Hotel rates have dropped in top UK destinations, data shows

25 Apr 2017 by Marisa Cannon

Hotel rates in a number of top UK destinations have dropped over the last year, data from HRS Global Hotel Solutions reveals.

Quarterly figures show that Liverpool has seen the most significant reduction with a -14.3 per cent drop in rates, followed by Bristol with -11.7 per cent and Leeds with -10.7 per cent. Only Reading has seen the same rates as last year, remaining at an average £103. London showed a small decline on last year, improving on the last quarter of 2016.

Ireland’s top three cities however saw increases, with Cork experiencing the highest with a 29.1 per cent rise in average rate per room night.

Commenting on the data HRS Managing Director for UK and Ireland Andy Besent, said:

“There continues to be uncertainty in the UK surrounding Brexit and now with Teresa May calling for an early general election we will have to wait to see the impact. We have seen outbound travel from the UK more expensive due to the weak pound but the fall in average rates should at least make the UK a more attractive and cost effective destination for travellers”.

HRS Q1 2017 Quarterly_Hotel_Price_Radar_EUR

Elsewhere in Europe, Zurich remains the most expensive city, with average hotel rates priced at £149, followed by London at £145 and Stockholm at £122. Bargain travellers looked to Prague, where the average cost of a night was at £57. Overnight stays in Istanbul dropped by -6.3 per cent to £63 while Moscow saw an increase of 26.5 per cent to £89 a night.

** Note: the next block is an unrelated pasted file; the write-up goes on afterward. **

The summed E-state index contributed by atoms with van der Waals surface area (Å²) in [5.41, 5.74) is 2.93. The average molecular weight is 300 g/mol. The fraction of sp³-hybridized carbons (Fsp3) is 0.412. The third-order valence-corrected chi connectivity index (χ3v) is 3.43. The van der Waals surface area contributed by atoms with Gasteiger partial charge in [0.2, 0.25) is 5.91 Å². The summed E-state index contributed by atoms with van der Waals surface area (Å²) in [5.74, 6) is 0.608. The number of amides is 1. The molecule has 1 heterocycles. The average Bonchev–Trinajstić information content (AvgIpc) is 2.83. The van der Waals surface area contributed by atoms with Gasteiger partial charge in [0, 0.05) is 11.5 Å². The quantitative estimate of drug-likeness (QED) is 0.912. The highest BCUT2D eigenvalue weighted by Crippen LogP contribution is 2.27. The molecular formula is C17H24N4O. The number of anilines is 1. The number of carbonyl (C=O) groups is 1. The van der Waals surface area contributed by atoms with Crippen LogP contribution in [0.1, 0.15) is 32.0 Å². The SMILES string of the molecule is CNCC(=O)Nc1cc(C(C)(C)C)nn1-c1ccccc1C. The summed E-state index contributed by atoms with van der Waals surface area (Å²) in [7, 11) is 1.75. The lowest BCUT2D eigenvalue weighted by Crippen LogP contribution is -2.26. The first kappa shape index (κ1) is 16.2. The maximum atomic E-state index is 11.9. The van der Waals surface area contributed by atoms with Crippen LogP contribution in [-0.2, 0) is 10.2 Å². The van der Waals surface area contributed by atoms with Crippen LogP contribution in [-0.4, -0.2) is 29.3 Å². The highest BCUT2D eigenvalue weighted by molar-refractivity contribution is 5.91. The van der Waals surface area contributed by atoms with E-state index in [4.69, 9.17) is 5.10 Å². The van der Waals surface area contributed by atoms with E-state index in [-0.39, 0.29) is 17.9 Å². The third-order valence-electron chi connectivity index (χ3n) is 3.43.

Besent adds: “There are increased security concerns around Europe however early reports show that following the recent terrorist attack in Westminster, hotel occupancy rates in London remained in line with March patterns, Paris saw a 1.6 per cent incline and Berlin saw a 2.3 per cent increase showing resilience”.

HRS Q1 2017 Quarterly_Hotel_Price_Radar_INT

On a global scale, the most expensive city is Washington in the US, with an average hotel stay priced at £206 a night. Toronto saw the largest increase at 29.1 per cent, while Kuala Lumpur fell by -13.1 per cent to an average £45.

“It is a turbulent time with factors such as the slowdown of the Chinese economy, Brexit, Donald Trump’s election and terrorism,” says Besent.

“The travel policies of Donald Trump are likely to continue to have an impact on travel and it will be interesting to see what the impact will be on the US market interestingly Washington saw the highest average rate in all top world destinations in Q1”.

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